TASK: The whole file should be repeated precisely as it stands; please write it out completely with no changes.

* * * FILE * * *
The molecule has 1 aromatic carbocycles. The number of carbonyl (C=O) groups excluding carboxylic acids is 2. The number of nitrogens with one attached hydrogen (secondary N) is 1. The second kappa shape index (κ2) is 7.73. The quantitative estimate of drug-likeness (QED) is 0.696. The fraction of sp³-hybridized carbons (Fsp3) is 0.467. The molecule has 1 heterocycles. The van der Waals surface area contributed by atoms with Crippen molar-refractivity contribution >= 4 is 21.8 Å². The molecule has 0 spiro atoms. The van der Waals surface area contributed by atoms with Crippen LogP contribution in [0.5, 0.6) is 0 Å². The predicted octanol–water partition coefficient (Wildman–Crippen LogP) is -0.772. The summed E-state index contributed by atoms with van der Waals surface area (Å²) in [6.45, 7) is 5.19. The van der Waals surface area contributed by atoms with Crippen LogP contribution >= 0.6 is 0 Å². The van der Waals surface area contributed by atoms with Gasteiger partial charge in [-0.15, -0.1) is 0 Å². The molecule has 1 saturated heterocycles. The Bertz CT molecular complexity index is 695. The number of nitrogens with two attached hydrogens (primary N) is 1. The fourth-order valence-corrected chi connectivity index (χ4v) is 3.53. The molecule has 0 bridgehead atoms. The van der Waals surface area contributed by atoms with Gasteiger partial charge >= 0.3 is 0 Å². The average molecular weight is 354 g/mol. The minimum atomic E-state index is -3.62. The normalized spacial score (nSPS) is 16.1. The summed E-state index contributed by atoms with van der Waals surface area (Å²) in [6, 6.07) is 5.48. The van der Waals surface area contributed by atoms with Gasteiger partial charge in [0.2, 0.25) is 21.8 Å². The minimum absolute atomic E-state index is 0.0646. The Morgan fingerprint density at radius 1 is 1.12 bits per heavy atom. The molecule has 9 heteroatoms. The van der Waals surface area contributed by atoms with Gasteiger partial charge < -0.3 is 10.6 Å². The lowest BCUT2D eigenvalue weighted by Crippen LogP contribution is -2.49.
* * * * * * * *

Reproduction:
The molecule has 1 aromatic carbocycles. The number of carbonyl (C=O) groups excluding carboxylic acids is 2. The number of nitrogens with one attached hydrogen (secondary N) is 1. The second kappa shape index (κ2) is 7.73. The quantitative estimate of drug-likeness (QED) is 0.696. The fraction of sp³-hybridized carbons (Fsp3) is 0.467. The molecule has 1 heterocycles. The van der Waals surface area contributed by atoms with Crippen molar-refractivity contribution >= 4 is 21.8 Å². The molecule has 0 spiro atoms. The van der Waals surface area contributed by atoms with Crippen LogP contribution in [0.5, 0.6) is 0 Å². The predicted octanol–water partition coefficient (Wildman–Crippen LogP) is -0.772. The summed E-state index contributed by atoms with van der Waals surface area (Å²) in [6.45, 7) is 5.19. The van der Waals surface area contributed by atoms with Crippen LogP contribution >= 0.6 is 0 Å². The van der Waals surface area contributed by atoms with Gasteiger partial charge in [-0.15, -0.1) is 0 Å². The molecule has 1 saturated heterocycles. The Bertz CT molecular complexity index is 695. The number of nitrogens with two attached hydrogens (primary N) is 1. The fourth-order valence-corrected chi connectivity index (χ4v) is 3.53. The molecule has 0 bridgehead atoms. The van der Waals surface area contributed by atoms with Gasteiger partial charge >= 0.3 is 0 Å². The average molecular weight is 354 g/mol. The minimum atomic E-state index is -3.62. The normalized spacial score (nSPS) is 16.1. The summed E-state index contributed by atoms with van der Waals surface area (Å²) in [6, 6.07) is 5.48. The van der Waals surface area contributed by atoms with Gasteiger partial charge in [0.2, 0.25) is 21.8 Å². The minimum absolute atomic E-state index is 0.0646. The Morgan fingerprint density at radius 1 is 1.12 bits per heavy atom. The molecule has 9 heteroatoms. The van der Waals surface area contributed by atoms with Gasteiger partial charge < -0.3 is 10.6 Å². The lowest BCUT2D eigenvalue weighted by Crippen LogP contribution is -2.49.